In the secondary parts, Peter Friedman (MCC’s The Nether) is thrilling and funny as the foolish Polonius who is one of the first to fall prey to Hamlet. It’s a sad and an unquestionably tender moment that leads us into one of the more complex and sometimes problematic scenes in this play, Ophelia’s decent into madness. Not much has lead her up to this point in Gold’s vision of Hamlet. As a character, Hamlet doesn’t seem to descend too far into madness himself, floating along the edge while pretending to act irrationally. He seems more of a manipulator rather than someone stuck in indecision and anguish. He is definitely heart-broken by the murder of his father, but his turn on Ophelia doesn’t actually ring all that true or all that hurtful. I always think of that moment, the ‘get thee to a nunnery’ scene, as epically cruel and soul crushing. A moment so destructive that it is enough to send a woman into a place so dark, that the death of her not-so-compassionate father, as portrayed here, would throw her down into a singing madness. Gayle Rankin (Broadway’s Cabaret) makes the madness a reality for all of us, with focus, total sadness, and unhinged anger, literally drenched in manic action. It’s messy and intense, and we feel her soul and mind detaching with every handful of dirt.
Gold always seems to love a surprise and a twist. There is hypnotic background music, composed and performed by Ernst Reijseger on a cello center stage. The music adds to the oppressive mood, but also, as many of Gold’s grand ideas, wears a bit thin as the concept drags on. He also has created an awe-inspiring surprise to enliven the last act, as he is want to do. In Menagerie, it was rainfall, and here in Hamlet, it is some of the same element. It’s compelling to watch, although distracting as the act moves beyond once the trick is unburied. I don’t want to give a thing away, but that one quick role change is worth it’s weight in Gold, and every ounce of water and dirt. It’s funny and works magnificently, shooting us all back to life. The only problem is, we must find a way to ignore the mess for the rest of the last act, pretending that the ramifications of Gold’s inventive surprise isn’t spread all over the carpet.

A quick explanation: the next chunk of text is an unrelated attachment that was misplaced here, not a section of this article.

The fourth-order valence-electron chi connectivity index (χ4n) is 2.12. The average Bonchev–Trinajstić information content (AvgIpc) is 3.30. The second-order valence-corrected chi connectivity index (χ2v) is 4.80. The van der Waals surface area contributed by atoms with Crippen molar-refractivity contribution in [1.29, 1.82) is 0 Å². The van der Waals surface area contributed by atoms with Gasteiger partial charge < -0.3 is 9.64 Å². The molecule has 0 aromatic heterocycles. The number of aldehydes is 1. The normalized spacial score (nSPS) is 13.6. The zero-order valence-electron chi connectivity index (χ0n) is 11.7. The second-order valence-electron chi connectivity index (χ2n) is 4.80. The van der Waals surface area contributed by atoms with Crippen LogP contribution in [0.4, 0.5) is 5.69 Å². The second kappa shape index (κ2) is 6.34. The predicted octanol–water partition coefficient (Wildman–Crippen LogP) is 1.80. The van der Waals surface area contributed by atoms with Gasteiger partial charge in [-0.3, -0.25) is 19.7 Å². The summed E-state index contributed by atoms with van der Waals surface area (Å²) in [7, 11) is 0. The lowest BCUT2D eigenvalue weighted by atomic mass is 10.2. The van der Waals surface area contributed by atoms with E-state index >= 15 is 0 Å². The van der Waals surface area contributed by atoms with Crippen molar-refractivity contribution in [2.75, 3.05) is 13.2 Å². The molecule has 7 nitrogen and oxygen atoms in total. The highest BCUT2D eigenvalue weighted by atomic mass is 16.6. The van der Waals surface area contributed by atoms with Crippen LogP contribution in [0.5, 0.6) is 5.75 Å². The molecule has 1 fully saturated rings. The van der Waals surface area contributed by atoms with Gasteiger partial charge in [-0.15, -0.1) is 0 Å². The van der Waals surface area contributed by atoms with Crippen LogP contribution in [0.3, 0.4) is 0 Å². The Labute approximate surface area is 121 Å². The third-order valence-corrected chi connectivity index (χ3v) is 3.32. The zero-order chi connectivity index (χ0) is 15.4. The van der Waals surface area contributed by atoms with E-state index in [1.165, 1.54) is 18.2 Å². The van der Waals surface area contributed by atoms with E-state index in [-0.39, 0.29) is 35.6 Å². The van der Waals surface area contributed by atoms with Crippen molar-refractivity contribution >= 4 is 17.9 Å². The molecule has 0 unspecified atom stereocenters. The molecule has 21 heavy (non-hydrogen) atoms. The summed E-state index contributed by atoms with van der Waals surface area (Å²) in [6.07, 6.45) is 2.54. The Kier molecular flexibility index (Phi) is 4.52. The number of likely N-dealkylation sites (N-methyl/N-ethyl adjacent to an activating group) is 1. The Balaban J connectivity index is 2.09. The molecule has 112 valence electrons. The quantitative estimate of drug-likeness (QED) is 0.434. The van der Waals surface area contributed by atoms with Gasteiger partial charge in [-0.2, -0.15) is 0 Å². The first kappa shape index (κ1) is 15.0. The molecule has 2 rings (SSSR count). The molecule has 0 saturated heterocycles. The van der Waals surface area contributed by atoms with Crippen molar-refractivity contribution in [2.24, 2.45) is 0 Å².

The longest of Shakespeare’s plays, Hamlet is a five act decent into madness and death, all spurned from revenge and grief. The Public Theater’s production winds us up quite successfully in the beginning, and is surprising adept at keeping that level of engagement to last as long as it does. The last act is when this tale starts to lose its grasp on our heart and mind. Gold’s mischievous theatricality in that last act does manage to salvage the moment and grab hold of our attention once again. The gravediggers bring it all back to life essentially, but at almost four hours, the rekindling is only momentary. A fellow theatre-junkie suggested a wonderfully fun idea that may have jolted the ending in the same way that Friedman and Rankin had earlier. He suggested that “They had the opportunity to have Isaac double as Fortinbras at the end of the play once everyone is dead…it would have been exciting to have Isaac stand up and re-enter as Fortinbras, the inverse-Hamlet.” It’s an idea that fits quite well into the strengths of this production. Gold’s tremendous ability to find a unique and challenging way to rethink the classics is what compels this strong cast to create something so intimate and powerfully engaging. Banquet furniture and plastic cups are only one of the ingredients for a Gold-en re-interpretation, he brings surprising twists, exchanging of preverbal hats, and strong, centered performances, all to support this fantastic Hamlet, made by an inventive director with a seemingly exacting eye on the thing that matters most: the text.